Filing a homeowners insurance claim is something most people don’t like to think about, but there are times when things go wrong with single-family homes, townhouses and condos that require a claim.
I had to file a claim for damage to my Atlanta condo recently and my unpreparedness led to a series of costly mistakes. Here’s my story…
Homeowners insurance claim mistake: How it all started
I got a text message from one of my downstairs neighbors the morning of July 27 that said I needed to come home to let the plumber he hired access my unit for leak detection.
My neighbor was in the process of selling his condo and there was significant water damage from an unknown leak.
Plumber: Your kitchen needs to be gutted
When I arrived home, my neighbor was visibly frustrated over the situation. The plumber requested access to my unit and I complied. He turned on the faucet in my kitchen and water began pouring into my neighbor’s unit.
The plumber who my neighbor hired — not me — then went around my unit trying to find the busted pipe.
He first drilled a large hole in my bathroom and then drilled a smaller hole in the kitchen. He said the kitchen would need to be gutted by a contractor before he could access the pipe to make the repairs.
Here are pictures of the holes the plumber made in my walls:
Paying for my neighbor’s leak detection
Before leaving for the day without completing any repairs, the plumber collected $807 for leak detection. I paid this bill because I felt ambushed by my neighbor who had said it was my responsibility.
That is one of the mistakes I made during the process, but it’s not the reason I’m writing this article…
While the plumber was running around my house with a chainsaw and cutting holes in the walls, he repeatedly interrupted me as I scrambled to find my insurance policy and call them up.
My downstairs neighbor also was in the way and prevented me from getting this task accomplished.
Insurance: Don’t let them rip out your kitchen
When they left, I got through to my insurance company and started a claim. My adjuster called back promptly and said a local adjuster would be coming by for a fact-finding mission.
My main adjuster called on Wednesday and said we’d talk the next day. I didn’t hear from her again until the following Monday.
The local adjuster came out on Friday and didn’t like the idea of gutting the kitchen to access the pipe. My building’s manager also questioned the need to rip out the kitchen cabinets and countertop.
When Saturday rolled around, a foul smell and flies began to emerge from the area of my kitchen near the leak.
The insurance adjuster is MIA
As living conditions in the unit deteriorated rapidly, my main adjuster was unresponsive. She said she would call back on Thursday and never did. I left a message for her supervisor over the weekend.
I hesitated to call a new plumber without the OK from insurance because they were against ripping out the kitchen to access the pipe.
Calling my main adjuster’s supervisor did the trick. She began responding to my calls and emails, so I was able to hire a plumber of my own to take a look at the situation. He was recommended by the building manager.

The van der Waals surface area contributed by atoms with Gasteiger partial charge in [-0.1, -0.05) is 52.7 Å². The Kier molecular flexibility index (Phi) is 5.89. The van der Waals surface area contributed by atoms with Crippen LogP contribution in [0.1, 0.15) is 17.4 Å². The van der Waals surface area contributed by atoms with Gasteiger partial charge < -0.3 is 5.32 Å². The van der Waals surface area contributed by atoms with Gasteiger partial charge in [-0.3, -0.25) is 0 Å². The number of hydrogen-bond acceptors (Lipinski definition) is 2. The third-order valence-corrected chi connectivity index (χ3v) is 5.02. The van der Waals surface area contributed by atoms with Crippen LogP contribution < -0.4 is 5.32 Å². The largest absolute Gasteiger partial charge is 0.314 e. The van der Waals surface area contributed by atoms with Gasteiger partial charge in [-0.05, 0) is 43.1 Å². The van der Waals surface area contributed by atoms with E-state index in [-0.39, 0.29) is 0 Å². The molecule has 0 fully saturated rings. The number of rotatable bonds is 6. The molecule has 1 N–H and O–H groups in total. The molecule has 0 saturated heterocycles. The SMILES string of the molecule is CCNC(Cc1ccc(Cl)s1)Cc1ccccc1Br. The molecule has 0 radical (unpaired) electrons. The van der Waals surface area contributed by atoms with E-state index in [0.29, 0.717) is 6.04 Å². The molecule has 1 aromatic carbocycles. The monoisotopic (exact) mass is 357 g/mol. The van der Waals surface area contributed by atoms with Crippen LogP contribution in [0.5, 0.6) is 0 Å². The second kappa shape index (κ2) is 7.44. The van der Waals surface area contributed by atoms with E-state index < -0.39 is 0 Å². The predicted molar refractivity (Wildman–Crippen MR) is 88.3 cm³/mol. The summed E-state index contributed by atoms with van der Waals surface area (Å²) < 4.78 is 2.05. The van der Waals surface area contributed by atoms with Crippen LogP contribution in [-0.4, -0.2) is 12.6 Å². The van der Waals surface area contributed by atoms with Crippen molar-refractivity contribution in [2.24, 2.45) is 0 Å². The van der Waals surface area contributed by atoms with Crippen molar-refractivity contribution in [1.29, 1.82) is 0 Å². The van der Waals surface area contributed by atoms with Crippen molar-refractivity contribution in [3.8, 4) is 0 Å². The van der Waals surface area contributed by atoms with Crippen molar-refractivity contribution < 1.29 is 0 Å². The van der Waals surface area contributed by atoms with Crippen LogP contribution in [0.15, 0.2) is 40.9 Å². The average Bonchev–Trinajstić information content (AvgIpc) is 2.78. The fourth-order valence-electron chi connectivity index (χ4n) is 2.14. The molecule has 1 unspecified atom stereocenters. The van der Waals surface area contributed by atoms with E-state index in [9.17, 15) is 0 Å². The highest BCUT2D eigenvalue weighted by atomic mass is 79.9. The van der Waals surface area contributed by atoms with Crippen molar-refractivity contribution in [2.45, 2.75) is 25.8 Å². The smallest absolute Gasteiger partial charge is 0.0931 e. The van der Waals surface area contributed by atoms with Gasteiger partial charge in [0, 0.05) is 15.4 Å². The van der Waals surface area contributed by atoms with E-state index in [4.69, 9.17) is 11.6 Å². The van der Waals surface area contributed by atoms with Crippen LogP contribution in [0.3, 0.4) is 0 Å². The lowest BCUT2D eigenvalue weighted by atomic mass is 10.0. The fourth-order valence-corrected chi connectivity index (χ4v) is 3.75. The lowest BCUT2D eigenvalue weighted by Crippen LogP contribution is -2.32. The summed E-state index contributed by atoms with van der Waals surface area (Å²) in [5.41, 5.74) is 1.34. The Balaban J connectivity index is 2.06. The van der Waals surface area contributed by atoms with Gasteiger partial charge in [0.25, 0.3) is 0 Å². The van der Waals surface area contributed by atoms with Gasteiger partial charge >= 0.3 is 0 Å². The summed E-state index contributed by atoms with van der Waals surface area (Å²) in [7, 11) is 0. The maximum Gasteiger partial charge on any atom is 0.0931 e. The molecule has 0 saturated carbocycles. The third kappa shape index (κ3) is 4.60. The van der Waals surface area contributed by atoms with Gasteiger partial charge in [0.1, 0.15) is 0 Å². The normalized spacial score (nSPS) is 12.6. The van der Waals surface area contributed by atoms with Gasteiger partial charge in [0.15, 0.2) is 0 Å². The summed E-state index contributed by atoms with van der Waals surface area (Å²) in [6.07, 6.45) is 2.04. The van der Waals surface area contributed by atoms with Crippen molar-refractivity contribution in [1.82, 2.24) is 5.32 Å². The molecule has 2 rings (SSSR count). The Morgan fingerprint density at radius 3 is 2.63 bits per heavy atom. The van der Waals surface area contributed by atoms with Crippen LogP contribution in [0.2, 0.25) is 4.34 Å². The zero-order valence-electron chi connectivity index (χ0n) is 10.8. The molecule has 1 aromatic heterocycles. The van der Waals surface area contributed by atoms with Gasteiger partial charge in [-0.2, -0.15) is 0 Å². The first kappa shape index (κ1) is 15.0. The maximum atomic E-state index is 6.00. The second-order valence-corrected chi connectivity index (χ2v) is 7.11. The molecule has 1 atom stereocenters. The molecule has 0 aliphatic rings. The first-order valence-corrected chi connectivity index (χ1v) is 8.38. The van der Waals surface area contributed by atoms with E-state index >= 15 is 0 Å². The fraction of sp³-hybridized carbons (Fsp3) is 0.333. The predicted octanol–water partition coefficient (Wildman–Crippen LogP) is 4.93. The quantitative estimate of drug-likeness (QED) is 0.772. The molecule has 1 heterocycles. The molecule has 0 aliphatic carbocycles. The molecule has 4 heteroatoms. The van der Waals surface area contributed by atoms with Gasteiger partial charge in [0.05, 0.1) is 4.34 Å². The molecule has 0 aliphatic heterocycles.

New plumber: No kitchen gut job necessary
The new plumber managed to access the leaking pipe by cutting through the back of the kitchen cabinets — not tearing them out.
In other words, the recommendation from the first plumber to hire a contractor to remove the kitchen countertop and cabinets was completely unnecessary.
The plumber said the leak involved a common pipe, so the homeowner’s association would pick up the bill.
Before he left, the plumber offered an explanation for a trashy odor and flies in the kitchen. He said the problems would go away with the bad pipe removed.
Then I found a dead rat…
Ten days after the first plumber cut holes in my wall, I hired a drywall contractor to repair them and two new holes that the second plumber had to cut.
The smell and flies persisted in this vicinity, so I decided to pull the stove from the wall and found a new problem: a dead rat.
From what I’ve been able to piece together, my building manager had someone set bait boxes for rats a few days before the leak was detected and those holes were cut in my walls.
I now believe that the rat came inside my unit after those holes were cut, likely that every evening.
First plumber: A contract is a contract
Are you keeping up with this nightmare? I’m so frustrated because I feel like I would never have needed to get insurance involved if I didn’t meet the plumber who my neighbor hired.
His work and recommendation about the kitchen led to a delay in the repairs — and perhaps invited a rat inside my home.
When I called the customer service department of the first plumber, they told me that “a contract is a contract” and they couldn’t reverse the $807 bill that I voluntarily paid.
I’ve disputed this bill with my credit card company, but I haven’t heard back yet.
The key takeaway
There are so many things that I wish I would have done differently throughout this ordeal, but it all goes back to the unpreparedness that I mentioned at the top of this article.
Nobody wants to think about things going wrong, so they’re often not ready when those emergencies pop up.
I always carry my car insurance information with me in my wallet, but I didn’t have my home insurance policy number or coverage details in an easy-to-find location.
I wish that I would have been able to call my home insurer and property manager before the plumber plugged in his chainsaw.
Going forward, I now have the name and numbers for those two key contacts in my cell phone, written on a sheet of paper that I keep in my wallet and uploaded to Google Drive.
When I was ambushed by my neighbor, I panicked and made all the wrong decisions. Don’t let it happen to you!